Aurora Shooter James Holmes' Verdict Is That He's Guilty — And The Jury Didn't Buy His "Insanity" Defense

Three years after the devastating, seemingly random shooting in a movie theater in Aurora, Colorado, during which James Holmes murdered 12 people and injured 70 more, a jury has found Holmes guilty of all counts of murder. The charges levied at Holmes included more than 100 counts of attempted murder and two counts of first-degree murder for each murdered person. The victims were attending a midnight showing of The Dark Knight Rises when Holmes begin firing into the audience and setting off tear gas grenades.

The crux of Holmes' case was never whether or not he was a murderer, but whether he was legally insane when he committed the murders. One psychiatrist diagnosed Holmes with schizoaffective disorder, and it's also been speculated that he may be a psychopath. Holmes' defense has maintained that he was undergoing a psychotic episode; the prosecution claimed that Holmes wanted to kill every person in that theater and was entirely sane on July 20, 2012.

Ten people died in the theater, and two more at hospitals; three of them were men trying to protect their girlfriends. The trial was delayed for years while the court grappled over Holmes' lawyers' claim that he was mentally ill and needed time to be properly evaluated by medical professionals. When those professionals testified, although they disagreed about the specific nature of Holmes' diagnosis, the consensus was that Holmes was legally sane and aware of what he was doing.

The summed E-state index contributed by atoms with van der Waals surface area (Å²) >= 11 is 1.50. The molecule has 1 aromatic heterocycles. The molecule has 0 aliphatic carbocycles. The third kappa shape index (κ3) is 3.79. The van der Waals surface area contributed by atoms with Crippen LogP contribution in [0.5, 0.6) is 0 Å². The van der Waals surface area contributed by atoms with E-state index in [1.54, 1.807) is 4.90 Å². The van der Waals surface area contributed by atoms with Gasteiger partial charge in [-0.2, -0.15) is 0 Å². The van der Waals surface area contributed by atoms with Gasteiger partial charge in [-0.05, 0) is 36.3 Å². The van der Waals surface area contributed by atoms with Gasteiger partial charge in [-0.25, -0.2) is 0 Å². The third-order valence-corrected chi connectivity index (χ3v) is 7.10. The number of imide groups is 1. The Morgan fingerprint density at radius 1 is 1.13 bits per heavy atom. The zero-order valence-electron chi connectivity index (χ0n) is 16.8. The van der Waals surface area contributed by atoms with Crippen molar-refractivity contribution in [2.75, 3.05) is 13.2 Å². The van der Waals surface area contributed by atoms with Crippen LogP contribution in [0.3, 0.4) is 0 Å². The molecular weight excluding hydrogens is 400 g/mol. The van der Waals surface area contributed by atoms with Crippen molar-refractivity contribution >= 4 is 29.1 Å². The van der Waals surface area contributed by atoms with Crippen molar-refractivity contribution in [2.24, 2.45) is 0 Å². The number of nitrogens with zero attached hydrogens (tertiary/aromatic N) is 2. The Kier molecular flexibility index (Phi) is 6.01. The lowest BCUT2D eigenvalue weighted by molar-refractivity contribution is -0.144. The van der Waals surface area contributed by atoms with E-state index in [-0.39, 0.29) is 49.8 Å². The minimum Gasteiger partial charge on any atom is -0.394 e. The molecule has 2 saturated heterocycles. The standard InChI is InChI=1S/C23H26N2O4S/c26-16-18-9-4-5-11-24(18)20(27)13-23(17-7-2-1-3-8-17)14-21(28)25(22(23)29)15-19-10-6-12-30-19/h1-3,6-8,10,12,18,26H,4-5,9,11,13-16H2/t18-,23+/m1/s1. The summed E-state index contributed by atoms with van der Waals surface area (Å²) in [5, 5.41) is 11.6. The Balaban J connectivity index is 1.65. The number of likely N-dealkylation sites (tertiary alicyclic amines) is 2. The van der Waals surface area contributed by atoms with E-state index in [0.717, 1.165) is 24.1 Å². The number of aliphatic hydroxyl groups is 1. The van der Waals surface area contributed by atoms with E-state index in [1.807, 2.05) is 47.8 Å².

Pool/Getty Images News/Getty Images

George Brauchler, the county's district attorney, told the jury in closing arguments:

[The victims] came in hoping to see a story of a hero dressed in black, someone who would fight insurmountable odds in the name of justice and trying to protect others and for peace. But that's not what happened. Instead a different figure appeared before the screen, dressed all in black, and he came with one thing in his head and his mind. And that was mass murder.

Meanwhile, defense attorney King argued: "The mental illness caused this to happen. Only the mental illness caused this to happen, and nothing else."

Clearly, the jury did not agree.

Image: Getty Images